If you’ve ever come across a wild lion’s mane mushroom (Hericium erinaceus), it might strike you as something that came from the deep ocean. The beautiful, cascading spines appear more fit for life on a coral reef than the terrestrial home by which they abide. Fittingly, the texture and flavor of lion’s mane mushrooms is often described as very similar to lobster or crab. I personally don’t think it tastes like crab meat, but I can attest that the texture is almost indistinguishable if picked at its prime.
Beyond the numerous culinary uses, researchers are also studying lion’s mane for its medicinal properties. Some very promising peer-reviewed studies have shown evidence that it can have a positive impact on mental health in patients suffering from dementia and Alzheimer’s. The buzz around these studies and the culinary quality of this mushroom have sparked an explosion of supplements containing powdered lion’s mane and Instagram pages filled with delicious-looking dishes featuring the fungi at fine restaurants. Unfortunately, this popularity has made lion’s mane products prohibitively expensive for the average person, requiring us to forage in their limited season if we want to incorporate them in our diet. Luckily, with access to a few tools and some fresh wood, you can grow your own lion’s mane mushrooms in your backyard.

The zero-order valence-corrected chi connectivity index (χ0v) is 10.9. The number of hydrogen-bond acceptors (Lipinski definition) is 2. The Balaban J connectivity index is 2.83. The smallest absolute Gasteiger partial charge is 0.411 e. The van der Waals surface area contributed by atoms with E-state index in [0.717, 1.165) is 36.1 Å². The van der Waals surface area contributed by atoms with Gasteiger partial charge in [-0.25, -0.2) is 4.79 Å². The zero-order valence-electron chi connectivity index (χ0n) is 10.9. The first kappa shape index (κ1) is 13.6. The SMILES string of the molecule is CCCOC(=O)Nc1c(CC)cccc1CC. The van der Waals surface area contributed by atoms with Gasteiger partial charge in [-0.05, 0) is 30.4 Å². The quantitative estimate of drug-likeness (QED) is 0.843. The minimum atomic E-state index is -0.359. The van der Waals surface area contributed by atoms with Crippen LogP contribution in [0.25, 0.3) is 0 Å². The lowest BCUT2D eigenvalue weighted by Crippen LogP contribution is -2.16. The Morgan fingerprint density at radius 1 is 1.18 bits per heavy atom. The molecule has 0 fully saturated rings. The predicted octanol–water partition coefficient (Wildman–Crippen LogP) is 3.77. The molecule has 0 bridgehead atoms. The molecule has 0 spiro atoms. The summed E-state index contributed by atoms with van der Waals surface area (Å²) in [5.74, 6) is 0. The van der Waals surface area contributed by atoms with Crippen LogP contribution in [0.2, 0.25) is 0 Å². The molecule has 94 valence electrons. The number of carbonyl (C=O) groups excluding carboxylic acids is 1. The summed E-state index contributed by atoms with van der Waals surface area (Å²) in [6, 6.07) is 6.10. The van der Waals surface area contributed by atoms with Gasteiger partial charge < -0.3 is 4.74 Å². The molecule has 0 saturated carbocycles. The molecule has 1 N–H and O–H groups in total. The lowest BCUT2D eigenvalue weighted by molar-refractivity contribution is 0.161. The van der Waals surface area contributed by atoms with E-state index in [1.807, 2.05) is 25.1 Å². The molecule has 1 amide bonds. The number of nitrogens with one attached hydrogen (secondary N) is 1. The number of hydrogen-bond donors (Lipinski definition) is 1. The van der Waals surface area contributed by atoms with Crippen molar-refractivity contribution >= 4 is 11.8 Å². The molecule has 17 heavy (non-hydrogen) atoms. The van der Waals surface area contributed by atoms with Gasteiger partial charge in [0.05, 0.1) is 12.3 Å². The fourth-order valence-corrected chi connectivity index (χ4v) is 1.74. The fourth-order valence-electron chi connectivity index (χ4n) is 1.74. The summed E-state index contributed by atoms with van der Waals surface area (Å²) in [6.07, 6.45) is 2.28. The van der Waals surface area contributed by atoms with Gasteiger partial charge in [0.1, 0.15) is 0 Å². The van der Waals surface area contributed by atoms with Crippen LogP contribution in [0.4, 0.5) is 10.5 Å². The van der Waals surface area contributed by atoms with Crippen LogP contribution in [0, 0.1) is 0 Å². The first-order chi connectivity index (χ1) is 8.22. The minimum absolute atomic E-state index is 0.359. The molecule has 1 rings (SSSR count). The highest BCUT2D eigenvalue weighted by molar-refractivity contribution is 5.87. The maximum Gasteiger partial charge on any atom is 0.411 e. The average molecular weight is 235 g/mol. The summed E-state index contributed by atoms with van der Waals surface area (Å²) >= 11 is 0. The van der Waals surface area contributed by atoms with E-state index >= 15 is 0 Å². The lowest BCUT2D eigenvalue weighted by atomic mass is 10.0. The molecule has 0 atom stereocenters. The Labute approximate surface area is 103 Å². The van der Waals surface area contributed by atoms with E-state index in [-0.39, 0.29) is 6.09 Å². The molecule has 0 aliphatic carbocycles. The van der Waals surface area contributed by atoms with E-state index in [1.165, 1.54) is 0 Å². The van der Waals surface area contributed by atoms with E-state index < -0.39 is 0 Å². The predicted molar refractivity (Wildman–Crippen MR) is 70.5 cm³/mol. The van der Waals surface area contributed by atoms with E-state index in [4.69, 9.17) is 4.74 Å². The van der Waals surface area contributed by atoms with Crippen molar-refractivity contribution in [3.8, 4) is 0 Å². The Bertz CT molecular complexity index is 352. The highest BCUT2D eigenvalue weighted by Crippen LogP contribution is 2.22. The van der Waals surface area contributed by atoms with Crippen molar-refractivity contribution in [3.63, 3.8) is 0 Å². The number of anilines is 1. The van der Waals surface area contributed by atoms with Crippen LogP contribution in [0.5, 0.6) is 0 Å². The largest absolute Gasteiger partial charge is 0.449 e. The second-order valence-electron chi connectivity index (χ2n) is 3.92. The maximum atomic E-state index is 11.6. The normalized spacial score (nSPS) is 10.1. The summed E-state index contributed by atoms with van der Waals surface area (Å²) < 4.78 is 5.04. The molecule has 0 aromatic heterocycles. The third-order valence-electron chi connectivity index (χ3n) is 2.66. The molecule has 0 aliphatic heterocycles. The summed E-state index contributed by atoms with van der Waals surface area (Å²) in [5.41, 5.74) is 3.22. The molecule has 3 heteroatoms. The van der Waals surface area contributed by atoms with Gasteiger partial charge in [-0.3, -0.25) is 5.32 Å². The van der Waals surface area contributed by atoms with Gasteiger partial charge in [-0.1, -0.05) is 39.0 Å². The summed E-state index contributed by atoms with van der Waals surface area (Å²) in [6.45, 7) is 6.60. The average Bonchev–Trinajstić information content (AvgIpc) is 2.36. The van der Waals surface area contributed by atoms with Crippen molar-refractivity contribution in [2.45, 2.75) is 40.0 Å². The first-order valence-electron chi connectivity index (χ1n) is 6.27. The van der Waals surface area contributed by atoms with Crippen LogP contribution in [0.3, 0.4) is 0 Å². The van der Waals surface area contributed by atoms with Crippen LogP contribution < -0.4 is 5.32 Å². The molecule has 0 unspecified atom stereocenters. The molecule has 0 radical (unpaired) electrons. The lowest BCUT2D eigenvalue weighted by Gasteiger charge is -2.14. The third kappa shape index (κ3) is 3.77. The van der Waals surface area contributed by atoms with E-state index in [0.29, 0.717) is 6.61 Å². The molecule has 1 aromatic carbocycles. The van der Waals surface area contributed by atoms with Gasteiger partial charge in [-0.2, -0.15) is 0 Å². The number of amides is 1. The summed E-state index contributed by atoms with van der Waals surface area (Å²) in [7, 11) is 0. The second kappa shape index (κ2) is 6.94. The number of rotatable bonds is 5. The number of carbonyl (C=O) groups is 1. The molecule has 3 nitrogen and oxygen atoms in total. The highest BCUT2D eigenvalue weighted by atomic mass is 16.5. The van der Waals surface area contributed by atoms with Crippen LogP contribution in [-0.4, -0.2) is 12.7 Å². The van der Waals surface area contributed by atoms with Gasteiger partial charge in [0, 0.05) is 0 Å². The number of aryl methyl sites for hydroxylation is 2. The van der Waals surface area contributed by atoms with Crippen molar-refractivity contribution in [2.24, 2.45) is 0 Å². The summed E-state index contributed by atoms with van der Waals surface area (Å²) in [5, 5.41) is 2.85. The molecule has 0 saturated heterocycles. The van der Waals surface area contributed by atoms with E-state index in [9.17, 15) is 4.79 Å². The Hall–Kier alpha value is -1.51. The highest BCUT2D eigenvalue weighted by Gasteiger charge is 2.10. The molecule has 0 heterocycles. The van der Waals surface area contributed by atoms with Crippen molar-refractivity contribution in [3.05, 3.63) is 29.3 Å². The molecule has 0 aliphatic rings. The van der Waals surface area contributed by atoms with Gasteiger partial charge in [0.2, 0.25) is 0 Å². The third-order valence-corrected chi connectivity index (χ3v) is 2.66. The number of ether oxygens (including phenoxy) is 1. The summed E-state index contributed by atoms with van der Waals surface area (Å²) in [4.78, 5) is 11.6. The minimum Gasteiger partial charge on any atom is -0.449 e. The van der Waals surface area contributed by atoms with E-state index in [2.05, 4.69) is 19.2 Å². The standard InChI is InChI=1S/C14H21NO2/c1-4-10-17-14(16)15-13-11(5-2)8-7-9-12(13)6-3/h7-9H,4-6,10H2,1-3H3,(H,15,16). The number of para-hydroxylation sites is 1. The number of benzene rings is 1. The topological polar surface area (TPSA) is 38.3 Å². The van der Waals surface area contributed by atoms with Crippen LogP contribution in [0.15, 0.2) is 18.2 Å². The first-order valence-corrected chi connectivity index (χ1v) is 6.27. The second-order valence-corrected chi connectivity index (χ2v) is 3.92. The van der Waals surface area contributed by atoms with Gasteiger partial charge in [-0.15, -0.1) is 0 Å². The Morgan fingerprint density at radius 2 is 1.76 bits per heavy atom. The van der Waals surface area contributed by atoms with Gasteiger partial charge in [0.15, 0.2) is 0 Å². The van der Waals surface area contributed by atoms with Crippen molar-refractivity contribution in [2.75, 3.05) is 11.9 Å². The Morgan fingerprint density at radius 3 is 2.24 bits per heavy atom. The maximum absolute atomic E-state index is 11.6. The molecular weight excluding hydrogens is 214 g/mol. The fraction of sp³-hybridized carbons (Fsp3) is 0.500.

Some wild fungi like oyster mushrooms have incredibly aggressive mycelium (which is essentially the roots of the mushroom) that can grow on basically any plant material from straw to newspaper to blue jeans. Honestly, they would probably eat us if we let them. Lion’s mane on the other hand is very picky about what it grows on, preferring deciduous hard-wood trees like beech, sugar maple, and hornbeam. We have also had success growing them on oak logs, but they are not generally recommended.
The logs you use need to be cut from living trees to ensure that competing fungus has not already inoculated them. To avoid cutting down living trees, we collect all of our hardwood logs in the early spring when arborists are clearing large limbs around the powerlines in our neighborhood. The ideal time to collect logs for mushroom inoculation is fall through early spring, before the leaves have started to emerge from the trees. The primary reason for this is that the carbohydrates that the mycelium will digest are stored in the wood and roots when the tree is dormant, but when the tree begins forming leaves it pushes a lot of that energy out to the wood.